A Reinforcement Learning Modular Control Architecture for Fully Automated Vehicles

  • Jorge Villagrá
  • Vicente Milanés
  • Joshué Pérez
  • Jorge Godoy
  • Enrique Onieva
  • Javier Alonso
  • Carlos González
  • Teresa de Pedro
  • Ricardo Garcia
Part of the Lecture Notes in Computer Science book series (LNCS, volume 6928)

Abstract

This paper proposes a modular and generic architecture to deal with Global Chassis Control. Reinforcement learning is coupled with intelligent PID controllers and an optimal tire effort allocation algorithm to obtain a general, robust, adaptable, efficient and safe control architecture for any kind of automated wheeled vehicle.

Keywords

Active Suspension Advanced Driving Assistance System Fault Tolerant Control Vehicle System Dynamics Control Allocation 
These keywords were added by machine and not by the authors. This process is experimental and the keywords may be updated as the learning algorithm improves.

Preview

Unable to display preview. Download preview PDF.

Unable to display preview. Download preview PDF.

References

  1. 1.
    Chou, H., D’Andréa-Novel, B.: Global vehicle control using differential braking torques and active suspension forces. Vehicle System Dynamics 43(4), 261–284 (2005)CrossRefGoogle Scholar
  2. 2.
    Fliess, M., Join, C.: Intelligent PID Controllers. In: Proc. of 16th Mediterrean Conf. on Control and Automation, Ajaccio, France (2008)Google Scholar
  3. 3.
    Ono, E., Hattoria, Y., Muragishia, Y., Koibuchi, K.: Vehicle dynamics integrated control for four-wheel-distributed steering and four-wheel-distributed traction/braking systems. Vehicle System Dynamics 44(2), 139–151 (2006)CrossRefGoogle Scholar
  4. 4.
    Poussot-Vassal, C., Sename, O., Dugard, L.: A LPV/H ∞  Global Chassis Controller for handling improvements involving braking and steering systems. In: IEEE 47th Conference on Decision and Control, pp. 5366–5371 (2008)Google Scholar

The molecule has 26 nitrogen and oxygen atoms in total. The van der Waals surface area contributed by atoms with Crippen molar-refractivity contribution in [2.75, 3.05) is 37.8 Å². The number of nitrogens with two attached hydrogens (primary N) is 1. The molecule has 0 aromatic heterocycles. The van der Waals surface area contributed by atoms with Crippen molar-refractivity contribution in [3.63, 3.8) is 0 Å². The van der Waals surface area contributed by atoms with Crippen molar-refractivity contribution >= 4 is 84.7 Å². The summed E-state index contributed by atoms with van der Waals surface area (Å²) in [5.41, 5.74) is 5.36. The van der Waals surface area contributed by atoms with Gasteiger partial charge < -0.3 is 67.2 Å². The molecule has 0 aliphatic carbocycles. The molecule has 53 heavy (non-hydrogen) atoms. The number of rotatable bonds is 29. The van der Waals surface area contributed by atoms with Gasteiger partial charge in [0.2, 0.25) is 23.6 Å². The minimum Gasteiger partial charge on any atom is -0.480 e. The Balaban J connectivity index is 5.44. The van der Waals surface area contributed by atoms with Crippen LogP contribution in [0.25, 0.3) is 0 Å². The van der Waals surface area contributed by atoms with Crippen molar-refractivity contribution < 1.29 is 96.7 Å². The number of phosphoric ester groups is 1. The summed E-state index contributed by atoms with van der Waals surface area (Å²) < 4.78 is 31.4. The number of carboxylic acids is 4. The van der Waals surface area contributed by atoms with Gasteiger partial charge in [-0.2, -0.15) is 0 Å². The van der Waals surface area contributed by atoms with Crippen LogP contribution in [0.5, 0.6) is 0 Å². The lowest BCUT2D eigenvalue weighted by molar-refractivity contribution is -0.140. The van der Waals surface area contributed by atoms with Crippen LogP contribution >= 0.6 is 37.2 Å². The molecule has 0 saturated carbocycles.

5. 5.
    Suzumura, M., Fukatani, K., Asada, H.: Current State of and Prospects for the Vehicle Dynamics Integrated Management System (VDIM). Toyota Technical Review 55(222) (2007)Google Scholar
  6. 6.
    Svendenius, J., Gäfvert, M.: A semi-empirical dynamic tire model for combined-slip forces. Vehicle System Dynamics 44(2), 189–208 (2006)CrossRefGoogle Scholar
  7. 7.
    Tondel, P., Johansen, T.A.: Control allocation for yaw stabilization in automotive vehicles using multiparametric nonlinear programming. In: Proc. of the American Control Conference, June 8-10, pp. 453–458 (2005)Google Scholar
  8. 8.
    Villagra, J., d’Andrea-Novel, B., Mounier, H., Pengov, M.: Flatness-Based Vehicle Steering Control Strategy With SDRE Feedback Gains Tuned Via a Sensitivity Approach. IEEE Transactions on Control Systems Technology 15(3), 554–565 (2007)CrossRefGoogle Scholar
  9. 9.
    Villagra, J., Milanes, V., Pérez, J., de Pedro, T.: Control basado en pid inteligentes: Aplicación al control de crucero de un vehículo a bajas velocidades. Revista Iberoamericana de Automática e Informática Industrial 7(4), 44–52 (2010)Google Scholar
  10. 10.
    Wang, X.S., Cheng, Y.H., Sun, W.: A Proposal of Adaptive PID Controller Based on Reinforcement Learning. Journal of China University of Mining and Technology 17(1), 40–44 (2007)CrossRefGoogle Scholar

Copyright information

© Springer-Verlag Berlin Heidelberg 2012

Authors and Affiliations

  • Jorge Villagrá
    • 1
  • Vicente Milanés
    • 1
  • Joshué Pérez
    • 1
  • Jorge Godoy
    • 1
  • Enrique Onieva
    • 1
  • Javier Alonso
    • 1
  • Carlos González
    • 1
  • Teresa de Pedro
    • 1
  • Ricardo Garcia
    • 1
  1. 1.Autopia Program, Center for Automation and RoboticsUPM-CSICMadridSpain

Personalised recommendations